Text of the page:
R.A. Calmbacher L.L.C. HVAC
    NJ Master HVAC Lic.
    Mahwah, NJ
    Specializing in steam and hydronic heating
  • Jamie Hall
    Jamie Hall Member Posts: 19,424
    Frsst comment here -- if you are even remotely contemplating "upgrading" to hydronic (hot water, that would be far more expensive than fixing what you've got. If your budget is having trouble thinking about fixing what you have, you'll never be able to do hydronic. Furthermore, hydronic -- even if it worked, which is unlikely without a completely new system (all new boiler, pipes, radiation, the works) is unlikely to keep you warm.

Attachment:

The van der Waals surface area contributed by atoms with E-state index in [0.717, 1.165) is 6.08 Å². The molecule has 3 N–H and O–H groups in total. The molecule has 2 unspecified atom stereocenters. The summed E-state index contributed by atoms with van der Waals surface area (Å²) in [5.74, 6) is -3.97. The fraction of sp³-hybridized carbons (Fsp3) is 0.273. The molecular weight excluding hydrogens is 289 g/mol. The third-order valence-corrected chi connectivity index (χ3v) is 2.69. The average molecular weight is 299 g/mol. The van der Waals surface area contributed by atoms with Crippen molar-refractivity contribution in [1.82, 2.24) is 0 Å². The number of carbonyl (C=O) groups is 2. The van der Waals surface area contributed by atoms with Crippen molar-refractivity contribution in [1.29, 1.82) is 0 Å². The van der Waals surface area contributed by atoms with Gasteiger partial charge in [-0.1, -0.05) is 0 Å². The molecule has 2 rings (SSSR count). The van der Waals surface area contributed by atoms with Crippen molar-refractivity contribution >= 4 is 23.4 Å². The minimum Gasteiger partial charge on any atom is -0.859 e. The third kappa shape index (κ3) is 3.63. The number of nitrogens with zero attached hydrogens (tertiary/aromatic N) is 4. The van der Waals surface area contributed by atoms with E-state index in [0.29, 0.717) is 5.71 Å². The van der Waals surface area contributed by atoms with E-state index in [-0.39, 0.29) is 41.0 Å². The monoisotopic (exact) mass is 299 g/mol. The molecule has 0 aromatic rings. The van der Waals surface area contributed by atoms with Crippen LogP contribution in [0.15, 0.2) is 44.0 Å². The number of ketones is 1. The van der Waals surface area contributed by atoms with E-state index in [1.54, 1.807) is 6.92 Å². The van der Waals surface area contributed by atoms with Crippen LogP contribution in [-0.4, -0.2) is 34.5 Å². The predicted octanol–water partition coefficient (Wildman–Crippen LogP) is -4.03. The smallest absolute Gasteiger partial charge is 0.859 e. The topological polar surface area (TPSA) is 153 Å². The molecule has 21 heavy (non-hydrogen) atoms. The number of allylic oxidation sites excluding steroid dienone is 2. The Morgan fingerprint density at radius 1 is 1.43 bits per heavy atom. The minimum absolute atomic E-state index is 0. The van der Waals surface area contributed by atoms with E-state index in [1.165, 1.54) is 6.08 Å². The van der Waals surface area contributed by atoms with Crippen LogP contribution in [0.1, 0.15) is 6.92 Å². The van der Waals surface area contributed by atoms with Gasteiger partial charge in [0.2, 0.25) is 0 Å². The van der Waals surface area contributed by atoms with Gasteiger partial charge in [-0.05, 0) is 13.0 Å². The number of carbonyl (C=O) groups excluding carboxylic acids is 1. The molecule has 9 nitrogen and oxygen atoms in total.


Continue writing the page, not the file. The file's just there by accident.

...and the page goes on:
Now having said that, there are at least two excellent professionals in your area who can actually help you out -- @clammy , who replied to you abobe, and @EzzyT . Send them a PM to arrange to come and look at this.
    Br. Jamie, osb
    Building superintendent/caretaker, 7200 sq. ft. historic house museum with dependencies in New England